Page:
Venous cannulation can be a painful and stressful experience for children and a difficult challenge for anesthesiologists. Although venous cannulation is most often performed on anesthetized children after an inhaled induction by mask, some children sometimes prefer an IV induction, often because they have some fear of the mask. Furthermore, interest in total venous anesthesia or computer-assisted continuous infusion anesthesia has grown considerably during the past decade, and both techniques require a first-class IV access before the induction of IV anesthesia (1). Currently, for those children sustaining an IV induction, several means for reducing the pain of venous cannulation are available. Local anesthesia administered intradermally (2), nitrous oxide (N2O) (3), and EMLA cream (AstraZeneca Pharma, Westborough, MA) (4) are effective. Few studies have dealt with the direct comparison of EMLA and N2O in children. The results of these studies were conflicting, and they had methodologic bias (5–7).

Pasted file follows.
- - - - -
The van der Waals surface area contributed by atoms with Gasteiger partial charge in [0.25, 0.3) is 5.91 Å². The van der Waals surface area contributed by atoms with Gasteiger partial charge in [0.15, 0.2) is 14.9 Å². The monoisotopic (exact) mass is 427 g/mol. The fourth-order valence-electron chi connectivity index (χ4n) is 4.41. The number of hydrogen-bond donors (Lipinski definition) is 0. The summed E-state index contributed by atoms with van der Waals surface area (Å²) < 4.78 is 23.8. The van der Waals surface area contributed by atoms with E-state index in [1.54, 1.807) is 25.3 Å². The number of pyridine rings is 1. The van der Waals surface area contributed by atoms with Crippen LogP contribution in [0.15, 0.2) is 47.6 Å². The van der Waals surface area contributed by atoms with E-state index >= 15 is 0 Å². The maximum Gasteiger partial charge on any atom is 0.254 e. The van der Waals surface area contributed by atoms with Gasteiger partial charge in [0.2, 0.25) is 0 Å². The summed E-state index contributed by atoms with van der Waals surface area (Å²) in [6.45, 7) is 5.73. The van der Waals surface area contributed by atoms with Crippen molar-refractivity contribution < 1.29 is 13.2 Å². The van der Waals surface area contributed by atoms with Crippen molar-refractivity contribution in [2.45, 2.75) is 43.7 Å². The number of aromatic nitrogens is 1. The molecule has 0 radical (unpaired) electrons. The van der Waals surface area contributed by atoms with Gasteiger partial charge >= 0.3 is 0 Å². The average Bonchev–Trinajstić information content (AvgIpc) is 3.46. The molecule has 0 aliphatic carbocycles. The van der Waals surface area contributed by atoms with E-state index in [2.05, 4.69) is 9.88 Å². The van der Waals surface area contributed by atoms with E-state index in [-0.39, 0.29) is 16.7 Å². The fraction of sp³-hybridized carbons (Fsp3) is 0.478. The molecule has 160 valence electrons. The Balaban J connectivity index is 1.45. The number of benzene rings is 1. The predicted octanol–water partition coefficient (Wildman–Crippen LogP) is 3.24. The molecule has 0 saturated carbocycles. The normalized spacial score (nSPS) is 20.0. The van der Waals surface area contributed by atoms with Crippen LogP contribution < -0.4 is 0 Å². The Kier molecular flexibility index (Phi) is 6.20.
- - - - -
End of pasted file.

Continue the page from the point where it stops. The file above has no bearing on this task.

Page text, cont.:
This study was conducted to compare the efficacy of EMLA cream and inhaled N2O for pain relief during venous cannulation in pediatric anesthesia, and we started with the hypothesis that N2O would be more effective than EMLA for that purpose.
This study was a prospective, double-blinded, randomized trial and was approved by our ethics committee. After obtaining written, informed consent from the parents, we studied 40 unpremedicated children aged between 6 and 11 yr, ASA I or II, undergoing elective surgery. Exclusion criteria were a history of allergy to any amide local anesthetic, a congenital methemoglobinemia, recent use of sulfonamide, and any dermatologic disorder. All children who participated in the study were trained in the use of the visual analogic scale (VAS) at the time of enrollment.